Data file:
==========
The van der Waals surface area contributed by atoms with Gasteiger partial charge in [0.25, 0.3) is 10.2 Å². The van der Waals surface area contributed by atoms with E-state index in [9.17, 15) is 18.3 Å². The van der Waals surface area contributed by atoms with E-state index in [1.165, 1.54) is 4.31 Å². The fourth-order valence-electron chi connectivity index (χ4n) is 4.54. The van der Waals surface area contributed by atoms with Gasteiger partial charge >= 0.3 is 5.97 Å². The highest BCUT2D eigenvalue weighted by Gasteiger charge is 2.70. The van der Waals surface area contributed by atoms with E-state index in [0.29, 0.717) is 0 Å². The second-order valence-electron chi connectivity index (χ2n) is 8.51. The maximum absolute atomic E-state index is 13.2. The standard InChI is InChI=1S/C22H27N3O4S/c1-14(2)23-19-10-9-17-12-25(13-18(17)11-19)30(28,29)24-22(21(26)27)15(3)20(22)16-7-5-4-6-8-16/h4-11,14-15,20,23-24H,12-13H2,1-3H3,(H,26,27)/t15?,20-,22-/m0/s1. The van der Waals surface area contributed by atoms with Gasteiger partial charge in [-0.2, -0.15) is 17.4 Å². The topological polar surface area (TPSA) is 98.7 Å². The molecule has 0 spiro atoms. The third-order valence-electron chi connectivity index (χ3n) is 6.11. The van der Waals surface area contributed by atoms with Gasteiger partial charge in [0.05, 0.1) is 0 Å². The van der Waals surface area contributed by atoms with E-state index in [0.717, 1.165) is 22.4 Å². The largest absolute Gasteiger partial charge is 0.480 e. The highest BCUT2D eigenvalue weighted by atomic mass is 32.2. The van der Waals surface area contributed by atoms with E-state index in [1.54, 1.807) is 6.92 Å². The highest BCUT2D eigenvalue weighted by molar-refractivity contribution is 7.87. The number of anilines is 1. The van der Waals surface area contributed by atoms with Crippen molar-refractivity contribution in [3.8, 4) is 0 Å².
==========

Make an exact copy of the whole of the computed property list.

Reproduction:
The van der Waals surface area contributed by atoms with Gasteiger partial charge in [0.25, 0.3) is 10.2 Å². The van der Waals surface area contributed by atoms with E-state index in [9.17, 15) is 18.3 Å². The van der Waals surface area contributed by atoms with E-state index in [1.165, 1.54) is 4.31 Å². The fourth-order valence-electron chi connectivity index (χ4n) is 4.54. The van der Waals surface area contributed by atoms with Gasteiger partial charge >= 0.3 is 5.97 Å². The highest BCUT2D eigenvalue weighted by Gasteiger charge is 2.70. The van der Waals surface area contributed by atoms with E-state index in [0.29, 0.717) is 0 Å². The second-order valence-electron chi connectivity index (χ2n) is 8.51. The maximum absolute atomic E-state index is 13.2. The standard InChI is InChI=1S/C22H27N3O4S/c1-14(2)23-19-10-9-17-12-25(13-18(17)11-19)30(28,29)24-22(21(26)27)15(3)20(22)16-7-5-4-6-8-16/h4-11,14-15,20,23-24H,12-13H2,1-3H3,(H,26,27)/t15?,20-,22-/m0/s1. The van der Waals surface area contributed by atoms with Gasteiger partial charge in [-0.2, -0.15) is 17.4 Å². The topological polar surface area (TPSA) is 98.7 Å². The molecule has 0 spiro atoms. The third-order valence-electron chi connectivity index (χ3n) is 6.11. The van der Waals surface area contributed by atoms with Gasteiger partial charge in [0.05, 0.1) is 0 Å². The van der Waals surface area contributed by atoms with E-state index in [0.717, 1.165) is 22.4 Å². The largest absolute Gasteiger partial charge is 0.480 e. The highest BCUT2D eigenvalue weighted by atomic mass is 32.2. The van der Waals surface area contributed by atoms with E-state index in [1.54, 1.807) is 6.92 Å². The highest BCUT2D eigenvalue weighted by molar-refractivity contribution is 7.87. The number of anilines is 1. The van der Waals surface area contributed by atoms with Crippen molar-refractivity contribution in [3.8, 4) is 0 Å².